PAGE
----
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Secret Histories: Procopius, Powers, Tidhar and Griffin

Hide-Me-Among-the-GravesThis week's title - inspired by Tim Powers and fellow guests Lavie Tidhar and Kate Griffin - is "secret histories". The name was rather unashamedly lifted from John Berlyne's masterful bibliography and appreciation of Tim Powers (you can leer at it here), but, like all of our Kitschies events, we've chosen the term as it represents a certain thematic approach to speculative fiction.

The term "secret history" stems from the Sixth Century historian Procopius. While fussing about in an official capacity for the Emperor Justinian, Empress Theodora and their (fairly legendary) general Belisarius, he wrote a survey of their military successes (History of the Wars) and a glowing treatise on the buildings of the day (On Buildings) - both volumes filled with effusive praise for powers that be.

Yet Procopius also wrote the Secret History (or Anecdota), in which he shreds his sponsors to pieces - accusing them of everything up to (and including) being demons in human form. 

Procopius' introduction explains not only his reason for this sudden reversal, but also details exactly what is a "secret history":

"It would not have been expedient for me to describe these events fully while those who were their authors were still alive; for, had I done so, I could neither have escaped the notice of the multitude of spies, nor, had I been detected, could I have avoided a most horrible death; for I could not even have relied upon my nearest relatives with confidence. Indeed, I have been forced to conceal the real causes of many of the events recounted in my former books.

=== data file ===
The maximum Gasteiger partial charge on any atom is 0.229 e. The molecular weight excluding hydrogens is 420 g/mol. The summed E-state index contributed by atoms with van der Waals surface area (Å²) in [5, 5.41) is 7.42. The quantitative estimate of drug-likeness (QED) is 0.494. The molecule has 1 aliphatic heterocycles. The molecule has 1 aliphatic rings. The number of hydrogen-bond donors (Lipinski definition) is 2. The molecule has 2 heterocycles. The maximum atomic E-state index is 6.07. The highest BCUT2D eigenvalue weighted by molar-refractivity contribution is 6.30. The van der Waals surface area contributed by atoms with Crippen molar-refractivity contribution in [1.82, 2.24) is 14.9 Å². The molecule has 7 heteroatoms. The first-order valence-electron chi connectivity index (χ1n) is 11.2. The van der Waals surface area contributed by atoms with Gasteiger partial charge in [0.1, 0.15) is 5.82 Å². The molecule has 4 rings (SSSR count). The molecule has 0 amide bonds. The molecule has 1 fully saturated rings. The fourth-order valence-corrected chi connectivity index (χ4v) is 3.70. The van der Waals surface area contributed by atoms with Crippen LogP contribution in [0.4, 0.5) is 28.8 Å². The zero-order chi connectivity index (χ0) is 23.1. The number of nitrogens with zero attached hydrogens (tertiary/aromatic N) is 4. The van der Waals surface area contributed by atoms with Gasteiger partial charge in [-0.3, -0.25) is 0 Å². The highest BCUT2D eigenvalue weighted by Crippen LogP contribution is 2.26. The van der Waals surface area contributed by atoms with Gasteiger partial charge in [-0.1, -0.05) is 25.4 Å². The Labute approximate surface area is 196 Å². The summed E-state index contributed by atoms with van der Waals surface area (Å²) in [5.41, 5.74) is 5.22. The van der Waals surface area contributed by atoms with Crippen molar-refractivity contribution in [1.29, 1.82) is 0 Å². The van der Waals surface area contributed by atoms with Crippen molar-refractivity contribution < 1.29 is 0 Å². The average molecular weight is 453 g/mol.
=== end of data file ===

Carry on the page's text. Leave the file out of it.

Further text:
"It will now be my duty, in this part of my history, to tell what has hitherto remained untold, and to state the real motives and origin of the actions which I have already recounted.... I reflect that what I am about to write will not appear to future generations either credible or probable, especially when a long lapse of years shall have made them old stories; for which reason I fear that I may be looked upon as a romancer, and reckoned among playwrights.

"However, I shall have the courage not to shrink from this important work, because my story will not lack witnesses; for the men of today, who are the best informed witnesses of these facts, will hand on trustworthy testimony of their truth to posterity."*

The key definition is buried in the second paragraph - the idea of recounting "what has hitherto remained untold". Not only does this reflect on the idea of secrecy, but it implies that a "secret history" is, in some way, going to contradict the "known history" or official record of events. Although he addresses his own safety in the first paragraph, Procopius' primary concern is that his book will be dismissed as incredible, improbable or simply outright fantasy.

Extrapolating from the above, we effectively have three levels of secret history, separated by their relative distance from the historical record.

First, the (positive or negative) revisionist recounting of recorded historical events. Procopius' own work, for example (er... not counting the literal presence of demons).

Second, a plausible, but fictional, story that incorporates recorded historical events as part of the narrative. For example, Caleb Carr's The Alienist or Frederick Forsythe's The Day of the Jackal.

Third, a fictional explanation for recorded historical events. For example, James Ellroy's American Tabloid. This also includes most historical thrillers and fiction, and, by extension, contemporary thrillers as well. (Take, say, most serial killer fiction - plausible, takes place in our world and may/may not alter the course of recorded history.)